In recent years, space exploration has become the main focus of research and development efforts worldwide. One of the biggest challenges is the ability for humans to access and explore environments that are difficult or impossible to reach.
To solve this kind of problem, NASA’s Jet Propulsion Laboratory (JPL) created it. A robot that can think for itself as well as explore unfavorable extraterrestrial terrains.
In the mid-2000s, the Cassini spacecraft sent images of Enceladus, one of Saturn’s moons, to Earth, and scientists discovered something unique: ocean of salty liquid water hidden under its crust.
Small enough to fit in the UK, the moon is constantly throwing clouds of icy particles from that ocean into space, mixed with water and simple organic chemicals.
This discovery motivated Development of the snake robot called Exobiology Extant Life Surveyor (EELS). Since 2019, the prototype structure has been updated regularly, and from 2022, the JPL team will conduct monthly field tests to improve the robot’s hardware and software so it can operate autonomously.
The current robot has 4 meters long and weighs about 100 kg. Its 10 identical rotating segments use screw heads for drive and clutch.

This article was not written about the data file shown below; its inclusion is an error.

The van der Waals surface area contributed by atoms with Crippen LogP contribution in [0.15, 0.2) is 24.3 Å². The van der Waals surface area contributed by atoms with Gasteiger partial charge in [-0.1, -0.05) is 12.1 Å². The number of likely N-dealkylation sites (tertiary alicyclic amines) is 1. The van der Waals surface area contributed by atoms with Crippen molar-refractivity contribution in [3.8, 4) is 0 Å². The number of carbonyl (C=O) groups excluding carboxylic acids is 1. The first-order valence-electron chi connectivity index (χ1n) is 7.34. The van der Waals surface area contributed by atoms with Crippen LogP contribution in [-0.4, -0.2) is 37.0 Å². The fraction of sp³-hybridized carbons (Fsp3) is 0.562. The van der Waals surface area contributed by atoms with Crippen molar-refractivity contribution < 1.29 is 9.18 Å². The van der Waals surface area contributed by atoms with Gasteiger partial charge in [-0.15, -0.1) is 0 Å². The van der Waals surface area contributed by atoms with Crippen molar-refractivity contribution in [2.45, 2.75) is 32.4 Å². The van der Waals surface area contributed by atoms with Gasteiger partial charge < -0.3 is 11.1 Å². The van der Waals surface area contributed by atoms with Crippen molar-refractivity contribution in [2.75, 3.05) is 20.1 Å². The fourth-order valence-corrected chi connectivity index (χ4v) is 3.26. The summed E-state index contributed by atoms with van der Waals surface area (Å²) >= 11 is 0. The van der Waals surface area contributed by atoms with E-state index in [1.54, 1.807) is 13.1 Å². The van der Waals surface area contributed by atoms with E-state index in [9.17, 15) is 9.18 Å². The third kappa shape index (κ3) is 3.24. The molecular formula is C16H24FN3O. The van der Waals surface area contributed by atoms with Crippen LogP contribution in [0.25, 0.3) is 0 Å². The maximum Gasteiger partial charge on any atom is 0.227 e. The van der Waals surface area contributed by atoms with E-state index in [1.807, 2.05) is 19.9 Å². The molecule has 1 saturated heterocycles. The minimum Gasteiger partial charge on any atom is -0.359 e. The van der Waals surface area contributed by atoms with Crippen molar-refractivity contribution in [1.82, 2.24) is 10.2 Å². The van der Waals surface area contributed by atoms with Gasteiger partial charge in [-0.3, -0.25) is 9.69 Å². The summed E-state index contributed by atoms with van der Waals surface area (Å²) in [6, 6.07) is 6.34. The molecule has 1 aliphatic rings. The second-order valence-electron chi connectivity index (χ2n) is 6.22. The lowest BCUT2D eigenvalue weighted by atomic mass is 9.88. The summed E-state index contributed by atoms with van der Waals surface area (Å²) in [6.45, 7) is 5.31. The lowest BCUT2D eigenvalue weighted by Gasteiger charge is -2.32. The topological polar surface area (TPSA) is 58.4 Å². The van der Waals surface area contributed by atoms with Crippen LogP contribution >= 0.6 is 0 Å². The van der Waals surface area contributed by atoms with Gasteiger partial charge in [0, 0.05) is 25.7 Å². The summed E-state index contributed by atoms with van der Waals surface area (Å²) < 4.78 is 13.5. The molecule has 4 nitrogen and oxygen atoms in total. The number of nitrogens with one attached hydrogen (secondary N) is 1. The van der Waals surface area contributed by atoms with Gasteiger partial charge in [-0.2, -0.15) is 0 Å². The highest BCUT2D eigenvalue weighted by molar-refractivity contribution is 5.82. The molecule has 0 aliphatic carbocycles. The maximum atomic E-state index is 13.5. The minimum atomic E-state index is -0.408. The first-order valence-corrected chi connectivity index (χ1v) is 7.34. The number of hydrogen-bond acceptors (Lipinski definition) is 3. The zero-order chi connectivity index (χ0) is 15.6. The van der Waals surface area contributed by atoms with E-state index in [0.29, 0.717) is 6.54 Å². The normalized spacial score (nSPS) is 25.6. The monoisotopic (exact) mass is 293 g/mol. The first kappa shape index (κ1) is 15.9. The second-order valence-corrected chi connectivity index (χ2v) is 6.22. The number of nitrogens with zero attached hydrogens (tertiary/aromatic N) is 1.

To test the robot, the team took a “robot playground” to a Southern California ski resort and tested the robot. indoor ice rink on sandy terrain and snow.
It uses EELS, four pairs of stereo cameras and LiDAR (Light Detection and Range Shifting) to increase its autonomy. three-dimensional map of the environment around you. LiDAR determines distance by measuring the time it takes for light reflected from a laser to return to the receiver after hitting a surface or object.
It has the potential to provide new information about EELS. The chemistry and habitability of the Enceladus oceanas well as about the search for life beyond Earth.
Source: Tec Mundo
I’m Blaine Morgan, an experienced journalist and writer with over 8 years of experience in the tech industry. My expertise lies in writing about technology news and trends, covering everything from cutting-edge gadgets to emerging software developments. I’ve written for several leading publications including Gadget Onus where I am an author.